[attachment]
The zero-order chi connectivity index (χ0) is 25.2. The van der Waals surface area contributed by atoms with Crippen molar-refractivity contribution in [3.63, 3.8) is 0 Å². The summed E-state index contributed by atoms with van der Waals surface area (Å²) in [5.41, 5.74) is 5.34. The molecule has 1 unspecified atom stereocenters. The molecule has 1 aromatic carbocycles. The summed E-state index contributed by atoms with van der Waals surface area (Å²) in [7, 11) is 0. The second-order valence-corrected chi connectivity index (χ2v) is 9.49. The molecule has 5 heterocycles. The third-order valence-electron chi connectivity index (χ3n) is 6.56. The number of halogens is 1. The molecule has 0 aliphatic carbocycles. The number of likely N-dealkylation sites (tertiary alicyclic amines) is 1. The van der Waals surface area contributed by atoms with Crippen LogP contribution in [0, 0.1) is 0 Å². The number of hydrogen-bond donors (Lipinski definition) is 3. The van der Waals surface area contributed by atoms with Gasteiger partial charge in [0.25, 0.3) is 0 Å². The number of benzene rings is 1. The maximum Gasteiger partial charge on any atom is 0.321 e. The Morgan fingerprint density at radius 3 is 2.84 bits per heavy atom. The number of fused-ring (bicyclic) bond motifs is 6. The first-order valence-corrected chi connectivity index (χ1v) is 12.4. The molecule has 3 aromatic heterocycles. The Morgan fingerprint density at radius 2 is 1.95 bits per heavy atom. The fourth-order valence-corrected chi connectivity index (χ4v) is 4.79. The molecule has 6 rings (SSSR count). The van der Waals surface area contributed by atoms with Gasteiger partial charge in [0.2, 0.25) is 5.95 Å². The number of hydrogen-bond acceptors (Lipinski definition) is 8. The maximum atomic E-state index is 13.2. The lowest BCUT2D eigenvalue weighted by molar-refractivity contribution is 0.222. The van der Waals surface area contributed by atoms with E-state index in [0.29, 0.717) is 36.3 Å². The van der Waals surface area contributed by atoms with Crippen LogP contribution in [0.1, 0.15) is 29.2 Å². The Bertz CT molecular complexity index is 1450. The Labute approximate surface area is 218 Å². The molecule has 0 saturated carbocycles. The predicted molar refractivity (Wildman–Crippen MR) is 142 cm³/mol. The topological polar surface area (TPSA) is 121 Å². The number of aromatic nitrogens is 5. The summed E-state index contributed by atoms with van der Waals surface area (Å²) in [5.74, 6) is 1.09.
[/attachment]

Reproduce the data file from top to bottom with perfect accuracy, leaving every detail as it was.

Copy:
The zero-order chi connectivity index (χ0) is 25.2. The van der Waals surface area contributed by atoms with Crippen molar-refractivity contribution in [3.63, 3.8) is 0 Å². The summed E-state index contributed by atoms with van der Waals surface area (Å²) in [5.41, 5.74) is 5.34. The molecule has 1 unspecified atom stereocenters. The molecule has 1 aromatic carbocycles. The summed E-state index contributed by atoms with van der Waals surface area (Å²) in [7, 11) is 0. The second-order valence-corrected chi connectivity index (χ2v) is 9.49. The molecule has 5 heterocycles. The third-order valence-electron chi connectivity index (χ3n) is 6.56. The number of halogens is 1. The molecule has 0 aliphatic carbocycles. The number of likely N-dealkylation sites (tertiary alicyclic amines) is 1. The van der Waals surface area contributed by atoms with Crippen LogP contribution in [0, 0.1) is 0 Å². The number of hydrogen-bond donors (Lipinski definition) is 3. The van der Waals surface area contributed by atoms with Gasteiger partial charge in [0.25, 0.3) is 0 Å². The number of benzene rings is 1. The maximum Gasteiger partial charge on any atom is 0.321 e. The Morgan fingerprint density at radius 3 is 2.84 bits per heavy atom. The number of fused-ring (bicyclic) bond motifs is 6. The first-order valence-corrected chi connectivity index (χ1v) is 12.4. The molecule has 3 aromatic heterocycles. The Morgan fingerprint density at radius 2 is 1.95 bits per heavy atom. The fourth-order valence-corrected chi connectivity index (χ4v) is 4.79. The molecule has 6 rings (SSSR count). The van der Waals surface area contributed by atoms with Gasteiger partial charge in [0.2, 0.25) is 5.95 Å². The number of hydrogen-bond acceptors (Lipinski definition) is 8. The maximum atomic E-state index is 13.2. The lowest BCUT2D eigenvalue weighted by molar-refractivity contribution is 0.222. The van der Waals surface area contributed by atoms with E-state index in [0.29, 0.717) is 36.3 Å². The van der Waals surface area contributed by atoms with Crippen LogP contribution in [0.1, 0.15) is 29.2 Å². The Bertz CT molecular complexity index is 1450. The Labute approximate surface area is 218 Å². The molecule has 0 saturated carbocycles. The predicted molar refractivity (Wildman–Crippen MR) is 142 cm³/mol. The topological polar surface area (TPSA) is 121 Å². The number of aromatic nitrogens is 5. The summed E-state index contributed by atoms with van der Waals surface area (Å²) in [5.74, 6) is 1.09.